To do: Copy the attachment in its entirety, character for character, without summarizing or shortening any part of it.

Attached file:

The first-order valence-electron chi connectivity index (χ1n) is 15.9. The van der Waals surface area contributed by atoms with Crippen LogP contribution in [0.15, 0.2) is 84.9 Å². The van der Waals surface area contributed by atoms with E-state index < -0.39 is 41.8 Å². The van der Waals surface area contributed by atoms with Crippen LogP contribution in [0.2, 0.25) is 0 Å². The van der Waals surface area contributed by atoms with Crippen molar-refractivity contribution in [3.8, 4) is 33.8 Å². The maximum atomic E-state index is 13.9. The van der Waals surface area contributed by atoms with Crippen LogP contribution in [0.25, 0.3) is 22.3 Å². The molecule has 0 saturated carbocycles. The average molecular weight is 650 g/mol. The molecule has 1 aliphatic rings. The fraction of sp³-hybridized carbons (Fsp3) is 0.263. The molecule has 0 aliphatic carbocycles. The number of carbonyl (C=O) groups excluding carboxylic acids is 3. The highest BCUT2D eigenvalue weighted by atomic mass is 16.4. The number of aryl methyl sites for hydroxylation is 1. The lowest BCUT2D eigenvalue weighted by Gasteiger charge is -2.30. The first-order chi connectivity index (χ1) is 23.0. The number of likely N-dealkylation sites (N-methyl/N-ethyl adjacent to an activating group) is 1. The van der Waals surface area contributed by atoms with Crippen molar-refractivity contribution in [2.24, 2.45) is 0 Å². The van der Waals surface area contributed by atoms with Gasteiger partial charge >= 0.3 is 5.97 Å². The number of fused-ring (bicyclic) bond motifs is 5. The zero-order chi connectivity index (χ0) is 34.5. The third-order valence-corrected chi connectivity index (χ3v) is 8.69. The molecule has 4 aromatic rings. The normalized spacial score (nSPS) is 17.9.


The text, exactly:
The first-order valence-electron chi connectivity index (χ1n) is 15.9. The van der Waals surface area contributed by atoms with Crippen LogP contribution in [0.15, 0.2) is 84.9 Å². The van der Waals surface area contributed by atoms with E-state index < -0.39 is 41.8 Å². The van der Waals surface area contributed by atoms with Crippen LogP contribution in [0.2, 0.25) is 0 Å². The van der Waals surface area contributed by atoms with Crippen molar-refractivity contribution in [3.8, 4) is 33.8 Å². The maximum atomic E-state index is 13.9. The van der Waals surface area contributed by atoms with Crippen LogP contribution in [0.25, 0.3) is 22.3 Å². The molecule has 0 saturated carbocycles. The average molecular weight is 650 g/mol. The molecule has 1 aliphatic rings. The fraction of sp³-hybridized carbons (Fsp3) is 0.263. The molecule has 0 aliphatic carbocycles. The number of carbonyl (C=O) groups excluding carboxylic acids is 3. The highest BCUT2D eigenvalue weighted by atomic mass is 16.4. The number of aryl methyl sites for hydroxylation is 1. The lowest BCUT2D eigenvalue weighted by Gasteiger charge is -2.30. The first-order chi connectivity index (χ1) is 23.0. The number of likely N-dealkylation sites (N-methyl/N-ethyl adjacent to an activating group) is 1. The van der Waals surface area contributed by atoms with Crippen molar-refractivity contribution in [2.24, 2.45) is 0 Å². The van der Waals surface area contributed by atoms with Gasteiger partial charge >= 0.3 is 5.97 Å². The number of fused-ring (bicyclic) bond motifs is 5. The zero-order chi connectivity index (χ0) is 34.5. The third-order valence-corrected chi connectivity index (χ3v) is 8.69. The molecule has 4 aromatic rings. The normalized spacial score (nSPS) is 17.9.